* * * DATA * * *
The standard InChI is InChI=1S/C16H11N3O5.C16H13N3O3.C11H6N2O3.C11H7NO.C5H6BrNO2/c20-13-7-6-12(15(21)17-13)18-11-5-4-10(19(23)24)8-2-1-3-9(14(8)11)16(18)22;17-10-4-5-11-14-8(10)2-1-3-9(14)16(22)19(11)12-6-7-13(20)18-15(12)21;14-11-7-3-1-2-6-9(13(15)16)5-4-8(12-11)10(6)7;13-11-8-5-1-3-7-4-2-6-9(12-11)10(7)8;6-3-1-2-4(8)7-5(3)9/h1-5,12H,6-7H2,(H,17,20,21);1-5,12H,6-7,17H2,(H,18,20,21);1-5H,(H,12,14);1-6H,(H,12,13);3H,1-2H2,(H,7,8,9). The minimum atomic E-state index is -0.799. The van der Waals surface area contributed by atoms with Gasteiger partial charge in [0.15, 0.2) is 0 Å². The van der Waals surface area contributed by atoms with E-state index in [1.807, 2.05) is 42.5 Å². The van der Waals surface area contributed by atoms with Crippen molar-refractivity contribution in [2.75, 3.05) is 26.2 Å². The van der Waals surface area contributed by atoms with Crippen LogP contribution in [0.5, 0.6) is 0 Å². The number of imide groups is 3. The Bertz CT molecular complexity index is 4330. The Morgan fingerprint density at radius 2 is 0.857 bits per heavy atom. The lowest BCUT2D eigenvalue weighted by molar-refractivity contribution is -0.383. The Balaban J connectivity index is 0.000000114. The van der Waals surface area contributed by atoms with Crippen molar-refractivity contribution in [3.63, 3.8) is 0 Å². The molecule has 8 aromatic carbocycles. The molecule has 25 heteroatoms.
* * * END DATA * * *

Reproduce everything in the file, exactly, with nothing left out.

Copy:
The standard InChI is InChI=1S/C16H11N3O5.C16H13N3O3.C11H6N2O3.C11H7NO.C5H6BrNO2/c20-13-7-6-12(15(21)17-13)18-11-5-4-10(19(23)24)8-2-1-3-9(14(8)11)16(18)22;17-10-4-5-11-14-8(10)2-1-3-9(14)16(22)19(11)12-6-7-13(20)18-15(12)21;14-11-7-3-1-2-6-9(13(15)16)5-4-8(12-11)10(6)7;13-11-8-5-1-3-7-4-2-6-9(12-11)10(7)8;6-3-1-2-4(8)7-5(3)9/h1-5,12H,6-7H2,(H,17,20,21);1-5,12H,6-7,17H2,(H,18,20,21);1-5H,(H,12,14);1-6H,(H,12,13);3H,1-2H2,(H,7,8,9). The minimum atomic E-state index is -0.799. The van der Waals surface area contributed by atoms with Gasteiger partial charge in [0.15, 0.2) is 0 Å². The van der Waals surface area contributed by atoms with E-state index in [1.807, 2.05) is 42.5 Å². The van der Waals surface area contributed by atoms with Crippen molar-refractivity contribution in [2.75, 3.05) is 26.2 Å². The van der Waals surface area contributed by atoms with Crippen LogP contribution in [0.5, 0.6) is 0 Å². The number of imide groups is 3. The Bertz CT molecular complexity index is 4330. The Morgan fingerprint density at radius 2 is 0.857 bits per heavy atom. The lowest BCUT2D eigenvalue weighted by molar-refractivity contribution is -0.383. The Balaban J connectivity index is 0.000000114. The van der Waals surface area contributed by atoms with Crippen molar-refractivity contribution in [3.63, 3.8) is 0 Å². The molecule has 8 aromatic carbocycles. The molecule has 25 heteroatoms.